1. The difficulty in this case arises from the fact that there are two Sessions Divisions in the same district. This state of things cannot be treated as unwarranted by the law, for, the same was the case when the Code of Criminal Procedure was passed and paragraph 3 of Section 7 of it recognizes the legality of the then existing Sessions Divisions and districts unless and until altered.
2. The Magistrate against whose decision the appeal is to be preferred, has his head-quarters in Calicut which is within the local limits of the South Malabar Sessions Division, though he is authorized to try offences throughout the whole district, including cases arising within the Sessions division of North Malabar. It must, we think, be held that appeals against his' decisions lie to the Sessions Judge of South Malabar, irrespective of the place where the offence was committed.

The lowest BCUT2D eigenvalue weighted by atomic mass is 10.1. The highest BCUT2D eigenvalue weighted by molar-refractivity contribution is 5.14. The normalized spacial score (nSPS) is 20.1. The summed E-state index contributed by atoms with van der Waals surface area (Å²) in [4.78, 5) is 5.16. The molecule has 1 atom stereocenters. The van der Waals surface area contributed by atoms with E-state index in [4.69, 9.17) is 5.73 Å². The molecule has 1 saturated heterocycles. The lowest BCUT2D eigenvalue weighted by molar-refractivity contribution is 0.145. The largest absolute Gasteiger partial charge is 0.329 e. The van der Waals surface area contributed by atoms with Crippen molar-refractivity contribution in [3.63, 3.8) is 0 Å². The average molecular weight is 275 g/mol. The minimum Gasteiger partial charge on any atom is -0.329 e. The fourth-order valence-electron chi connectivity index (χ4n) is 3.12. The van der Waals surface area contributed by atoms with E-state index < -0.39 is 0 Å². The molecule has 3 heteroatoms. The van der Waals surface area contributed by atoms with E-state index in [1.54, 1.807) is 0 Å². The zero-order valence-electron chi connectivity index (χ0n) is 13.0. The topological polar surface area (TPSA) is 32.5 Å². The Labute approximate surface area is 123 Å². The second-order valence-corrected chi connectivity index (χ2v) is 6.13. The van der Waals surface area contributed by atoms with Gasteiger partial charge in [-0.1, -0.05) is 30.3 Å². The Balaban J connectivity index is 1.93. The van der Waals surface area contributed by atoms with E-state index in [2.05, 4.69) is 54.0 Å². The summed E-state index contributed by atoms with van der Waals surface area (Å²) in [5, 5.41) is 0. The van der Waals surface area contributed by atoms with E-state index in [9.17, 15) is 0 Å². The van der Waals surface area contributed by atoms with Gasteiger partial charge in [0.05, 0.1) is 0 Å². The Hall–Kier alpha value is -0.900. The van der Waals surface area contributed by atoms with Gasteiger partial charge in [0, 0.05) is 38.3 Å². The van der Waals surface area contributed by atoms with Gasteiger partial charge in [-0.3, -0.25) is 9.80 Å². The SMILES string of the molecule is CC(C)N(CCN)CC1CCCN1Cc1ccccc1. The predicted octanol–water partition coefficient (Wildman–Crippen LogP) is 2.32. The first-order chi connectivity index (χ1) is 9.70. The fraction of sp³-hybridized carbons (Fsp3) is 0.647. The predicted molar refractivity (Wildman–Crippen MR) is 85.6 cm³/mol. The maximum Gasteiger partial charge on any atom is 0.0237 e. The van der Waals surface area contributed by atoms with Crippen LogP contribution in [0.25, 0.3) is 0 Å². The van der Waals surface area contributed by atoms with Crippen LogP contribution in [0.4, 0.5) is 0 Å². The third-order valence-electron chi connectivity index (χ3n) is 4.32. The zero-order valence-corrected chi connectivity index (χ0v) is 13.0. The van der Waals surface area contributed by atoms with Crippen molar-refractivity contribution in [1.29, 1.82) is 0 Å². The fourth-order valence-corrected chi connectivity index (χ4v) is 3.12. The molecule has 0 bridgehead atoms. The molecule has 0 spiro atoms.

3. Section 408, Criminal Procedure Code, referring to appeals from First Class Magistrates merely states that, the appeal lies 'to the Court of Session' without any further explanatory words.
4. Section 435, however, which deals with the powers of revision of Sessions Courts enacts that the Sessions Judge may call for and examine the records of any inferior Criminal Court or 'situate' within the local limits of his jurisdiction. The word 'situate ' means fixed or located. When applied to a Court it must be taken to refer to the place where the Court ordinarily sits. In the absence of any indication to the contrary in the Criminal Procedure Code, the principle thus laid down in regard to the analogous powers of revision under Section 435, should be followed in the case of appeals also. We hold, therefore, that the appeals should have been received by the Sessions Court of South' Malabar, and direct that they be now received by that Court and dealt with according to law.